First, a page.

I do know the answer to the question of what is required to receive eternal life.

However, the possession of knowledge does not relegate us to the role of Cliff Claven.  Wisdom should be our guide to releasing our inner Claven.  Wisdom will guide us in how and when to give the defense of our faith. Our knowledge of the truths of God should not be restrained due to the fear of man nor should it be displayed in a desperate plea for acceptance. The truths of God are to be shared in obedience, love and grace, which takes wisdom from the Spirit.

There will be some who have been drawn by Christ and upon hearing the knowledge of the truths of God, will respond with saving faith.
There will be others who will cast the adherents of the scripture as Cliff Clavens as they stumble over the gospel.

Regardless of the outcome, we are called to let our inner Claven shine in a dark world.

 “The wise speak only of what they know”
~ J.R.R. Tolkien, The Two Towers

PRAYER: Lord, you know the number of times that I kept silent regarding the divine knowledge of the Bible that your Spirit has shown me.  You know the number of times that I have cringed over the exclusivity of your Son.  Forgive me for playing the fool by choosing acceptance above truth.  Father, I need the wisdom that only comes from You.  Fill me with your wisdom to know when to speak your sweet truth.  Give me the words to says and the spirit to say them in.   I pray this in the precious name of your Son, Jesus Christ. Amen.


  1. Hi JD, that was quite the intro to your post, you had me wondering there for a moment. You’re right about the mysteries and you’re right about the statements in which the meaning is clear and there are many. Like when Jesus asked Peter who he thought He was. Sometimes they seem to literally jump off of the printed page. I love those verses. I love the truth they contain. I’ve made my share of mistakes answering questions over the years but there comes a time when you just speak the norm of your faith from your heart, to whoever asks, as if someone was asking what time it is. It is what it is, truth and if the tone and manner in which the truth is stated is sincere, it will be accepted as such, as coming from me for me, to those who are willing to listen. For those who are not, not so much. Thank you for sharing, sincerely appreciated. Grace and blessing.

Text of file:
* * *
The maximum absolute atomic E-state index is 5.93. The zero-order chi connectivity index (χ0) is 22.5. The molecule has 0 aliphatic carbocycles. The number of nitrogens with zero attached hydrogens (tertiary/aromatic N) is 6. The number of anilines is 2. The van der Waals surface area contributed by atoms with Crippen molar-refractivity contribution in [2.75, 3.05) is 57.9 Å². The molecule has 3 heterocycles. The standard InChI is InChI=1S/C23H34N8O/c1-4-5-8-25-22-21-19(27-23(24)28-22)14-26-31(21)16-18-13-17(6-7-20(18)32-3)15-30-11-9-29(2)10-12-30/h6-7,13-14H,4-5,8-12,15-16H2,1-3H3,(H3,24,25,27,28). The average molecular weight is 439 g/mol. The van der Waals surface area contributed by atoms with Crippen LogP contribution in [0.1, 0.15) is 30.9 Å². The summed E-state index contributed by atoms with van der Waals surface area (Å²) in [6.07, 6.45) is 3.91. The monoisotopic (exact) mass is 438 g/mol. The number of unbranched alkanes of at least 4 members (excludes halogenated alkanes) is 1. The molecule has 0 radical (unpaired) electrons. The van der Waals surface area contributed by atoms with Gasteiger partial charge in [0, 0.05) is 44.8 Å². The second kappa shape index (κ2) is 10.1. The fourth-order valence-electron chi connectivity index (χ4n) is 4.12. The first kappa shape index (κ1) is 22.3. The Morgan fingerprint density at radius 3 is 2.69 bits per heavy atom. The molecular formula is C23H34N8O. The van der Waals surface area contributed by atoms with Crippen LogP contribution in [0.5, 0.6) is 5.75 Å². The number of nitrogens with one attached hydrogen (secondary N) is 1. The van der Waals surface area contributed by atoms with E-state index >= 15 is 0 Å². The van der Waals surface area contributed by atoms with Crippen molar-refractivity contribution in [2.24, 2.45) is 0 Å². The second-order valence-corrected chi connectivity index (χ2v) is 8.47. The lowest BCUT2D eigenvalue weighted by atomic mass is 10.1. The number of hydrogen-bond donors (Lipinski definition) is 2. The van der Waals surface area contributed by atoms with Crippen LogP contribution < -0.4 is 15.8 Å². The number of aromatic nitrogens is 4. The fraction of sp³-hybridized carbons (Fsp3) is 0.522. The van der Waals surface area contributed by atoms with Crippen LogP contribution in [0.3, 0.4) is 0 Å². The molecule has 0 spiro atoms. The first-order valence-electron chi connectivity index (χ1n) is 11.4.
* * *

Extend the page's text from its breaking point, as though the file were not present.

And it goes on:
• Yes, me too. I wasn’t certain I would continue, but you nailed the point home.

  2. Reblogged this on A DEVOTED LIFE.

  3. Reblogged this on quirkywritingcorner and commented:
    Adding Cliff Clavin was a nice touch, helped it make more sense.

  4. very well done

  5. I miss Cliffy too. Great post on all counts!

  6. This was a very timely, necessary message. Thank you so much for writing it!

  7. I love this comment, JD. ‘I would be a fool to exchange truth for public acceptance.’ The world would have us cower under the guise of tolerance, yet their eternal destiny demands our bold obedience. Nice post

    • Thanks Sue – BTW you are doing a great job with your photography and posts.

  8. At first I thought you were talking about JOHN Calvin

    • You are not the only one. My spell-checker really wanted to change it to Calvin.

  9. Thank you for the straight talk on sharing our faith, JD. You’re right: We need to speak up, with the wisdom of the Holy Spirit to guide us. May we be bold spokespersons in a hurting world!

    • Amen!

  10. I was confused about your title at first. I had forgotten that was Cliff’s last name. Great post!

  11. I had an experience awhile ago with a loved one who told me he thought I was more “tolerant” then my parents so he was more confident in voicing his beliefs with me then with my mom especially. It really bothered me, because in that moment I realized it wasn’t that I was anymore “cool” or “well thought” then my mom, it was that my mom had a boldness in voicing her faith that I didn’t have. He thought I was being more tolerant and excepting, but really I was just afraid. What you are saying here is sooo true! It’s so easy to let the boldness of our faith slide because we don’t want to rock the proverbial boat. In so doing we neglect helping people see the truth! Though I like that you said that we do need wisdom in how we share… to often it’s either people are speaking out of vain arrogance and a desire to be “right,” or not speaking at all.

    • Hey Joy – thank you for your comment. I have gotten similar praise. I initally felt pretty good about the compliment until I had the same realization as you had. I was simply not being very bold.
      God Bless!

  12. Very well said JD!